Mérida, May 13, 2020 (venezuelanalysis.com) – Venezuela’s crude production has fallen for a second consecutive month as the COVID-19 virus batters global markets.
Newly released figures from the Organization of the Petroleum Exporting Countries (OPEC) placed the country’s April output at 637,000 barrels per day (bpd), down 38,000 bpd with respect to March, according to secondary sources.
The production reported directly by state oil company PDVSA shows the opposite trend, with April’s output at 737,000 bpd, slightly up from 718,000 in March.
The Caribbean country’s oil output has declined steeply from averages of 1.911 million and 1.354 million bpd in 2017 and 2018, respectively, following the imposition of crippling US financial sanctions in August 2017.
Production fell further in the wake of a US oil embargo in January 2019 and a blanket ban on all transactions with Venezuelan state entities in August. Venezuela’s oil output averaged 796,000 bpd by the close of 2019 having stabilized in the last trimester.
The US Treasury Department dealt further blows to Venezuela’s main source of foreign currency by imposing secondary sanctions on two subsidiaries of Russian energy giant Rosneft over their dealings with PDVSA. Rosneft had been carrying as much as 60 percent of PDVSA’s output before rerouting to other buyers that had ceased to purchase directly from PDVSA due to sanctions. In March, the Russian firm ended its operations in Venezuela and transferred its assets to a company directly owned by the Russian government.
The recent drop in production comes as the global coronavirus pandemic rattles the world petroleum market. Despite an agreement between major producers to reduce output, oil prices remain below US $30 a barrel, having traded over $60 for most of 2019.
The collapse in prices has paralized several of PDVSA’s operations and joint ventures, particularly heavy oil extraction projects in the country’s Eastern Orinoco Oil Belt.
Venezuela has seen intensified fuel shortages in recent weeks as falling output and US secondary sanctions take their toll. Transactions with Rosneft, as well as other multinational corporations such as India’s Reliance Industries, often involved crude for fuel swaps as a way to sidestep US sanctions.
However, Washington threatened Indian companies into winding down their dealings with Venezuela, while also telling companies not to ship fuel to the South American country.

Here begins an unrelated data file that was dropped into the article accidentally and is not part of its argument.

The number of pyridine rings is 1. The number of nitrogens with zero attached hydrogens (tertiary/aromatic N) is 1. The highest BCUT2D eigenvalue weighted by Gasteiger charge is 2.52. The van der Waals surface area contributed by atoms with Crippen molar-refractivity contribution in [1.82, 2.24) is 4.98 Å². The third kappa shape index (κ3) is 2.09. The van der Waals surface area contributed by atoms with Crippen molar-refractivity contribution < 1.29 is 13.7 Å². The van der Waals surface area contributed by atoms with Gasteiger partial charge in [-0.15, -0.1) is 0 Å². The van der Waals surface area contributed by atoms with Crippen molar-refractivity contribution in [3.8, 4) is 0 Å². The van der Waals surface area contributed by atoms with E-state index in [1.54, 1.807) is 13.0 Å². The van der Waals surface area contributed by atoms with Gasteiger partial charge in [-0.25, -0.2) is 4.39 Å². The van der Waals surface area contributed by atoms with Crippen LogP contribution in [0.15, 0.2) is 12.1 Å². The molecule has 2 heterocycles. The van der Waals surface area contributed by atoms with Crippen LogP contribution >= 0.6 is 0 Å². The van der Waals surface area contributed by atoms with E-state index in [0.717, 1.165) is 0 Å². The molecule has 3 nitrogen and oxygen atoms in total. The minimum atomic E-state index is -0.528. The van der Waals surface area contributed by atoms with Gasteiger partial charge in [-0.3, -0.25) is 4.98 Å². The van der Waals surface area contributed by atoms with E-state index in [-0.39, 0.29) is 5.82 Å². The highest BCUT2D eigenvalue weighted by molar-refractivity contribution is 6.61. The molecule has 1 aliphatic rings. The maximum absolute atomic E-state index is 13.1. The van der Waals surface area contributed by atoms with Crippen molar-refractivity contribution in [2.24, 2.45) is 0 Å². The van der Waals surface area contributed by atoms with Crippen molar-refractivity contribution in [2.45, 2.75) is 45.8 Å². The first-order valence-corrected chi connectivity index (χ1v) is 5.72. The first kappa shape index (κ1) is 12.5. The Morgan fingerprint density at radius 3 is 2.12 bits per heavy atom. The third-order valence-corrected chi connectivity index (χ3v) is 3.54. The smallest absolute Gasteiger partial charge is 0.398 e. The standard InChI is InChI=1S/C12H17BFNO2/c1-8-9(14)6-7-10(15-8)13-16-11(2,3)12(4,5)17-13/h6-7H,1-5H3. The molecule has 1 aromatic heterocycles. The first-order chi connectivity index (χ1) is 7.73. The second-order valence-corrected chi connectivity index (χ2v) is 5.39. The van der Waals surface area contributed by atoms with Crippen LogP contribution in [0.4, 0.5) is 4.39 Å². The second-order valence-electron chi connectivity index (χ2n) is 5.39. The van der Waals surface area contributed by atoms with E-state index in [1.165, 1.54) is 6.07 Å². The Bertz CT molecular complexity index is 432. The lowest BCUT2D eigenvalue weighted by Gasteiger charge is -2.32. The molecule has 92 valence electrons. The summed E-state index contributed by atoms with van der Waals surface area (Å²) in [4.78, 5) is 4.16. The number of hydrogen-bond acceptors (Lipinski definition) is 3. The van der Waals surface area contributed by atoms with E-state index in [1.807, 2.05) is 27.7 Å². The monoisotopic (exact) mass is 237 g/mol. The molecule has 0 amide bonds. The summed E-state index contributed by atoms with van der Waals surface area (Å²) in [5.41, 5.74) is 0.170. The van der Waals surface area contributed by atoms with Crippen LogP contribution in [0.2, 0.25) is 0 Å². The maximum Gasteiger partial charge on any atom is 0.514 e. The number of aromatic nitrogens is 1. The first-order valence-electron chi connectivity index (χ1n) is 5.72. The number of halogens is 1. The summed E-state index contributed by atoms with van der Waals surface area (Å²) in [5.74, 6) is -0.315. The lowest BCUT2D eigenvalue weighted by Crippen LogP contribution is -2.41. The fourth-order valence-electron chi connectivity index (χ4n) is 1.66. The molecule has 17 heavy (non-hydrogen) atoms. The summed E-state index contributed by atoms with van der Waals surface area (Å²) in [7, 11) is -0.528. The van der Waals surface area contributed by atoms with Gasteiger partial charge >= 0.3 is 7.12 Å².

California-based oil giant Chevron was likewise ordered to shutter its Venezuela operations last month alongside several US oilfield contractors. Chevron ran four joint ventures with PDVSA producing around 200,000 bpd.
In response to US measures, Swedish refiner Nynas announced on Wednesday that it was no longer subject to US sanctions after PDVSA sold 35 percent of its shares in the joint project to Swedish foundation Nynässtiftelsen, relinquishing its majority stake. Nynas, which relied on light crude from western Venezuela’s oil fields, can now access financing and resume oil purchases.
Likewise on Wednesday, Reuters reported that the FBI has opened a joint investigation with the Treasury Department into several Mexican and European firms over their dealings with Venezuela’s oil sector. The two Mexican companies, Libre Abordo and Schlager, exchanged food and water trucks for oil shipments, and were already being investigated by the State Department, the Treasury Department and the US Embassy in Mexico.
Falling output has led Venezuelan president Nicolas Maduro to order a shake-up in the oil industry, with Economy Vice President Tareck El Aissami taking over the oil portfolio and former CITGO head Asdrubal Chavez as president of PDVSA. Both posts were previously occupied by National Guard General Manuel Quevedo.
Fuel shortages have also driven the Maduro government to try and jumpstart refining plants, which have been offline since last year. Last month, PDVSA announced the reactivation of the El Palito refinery in Carabobo State, which has a capacity to refine 80,000 bpd.
More recently, repair work has begun at the Paraguana Refining Complex (CRP), the second largest in the world, with support of Iranian and Chinese technicians. Twenty flights from Tehran have reportedly arrived since April, bringing in over 700 tons of material and technicians from Iran and China. According to Argus Media, a subsidiary of Chinese state oil company CNPC is supplying catalysts, shipping compressors and refinery parts, while Iranian state-owned engineering company Khatam al-Anbiya is also supplying refinery parts.
The initial priority is the reactivation of the Cardon refinery, which can process 305,000 barrels daily. Cardon together with the 635,000 bpd capacity Amuay refinery form the CRP.
Edited and with additional reporting by Lucas Koerner from Santiago de Chile.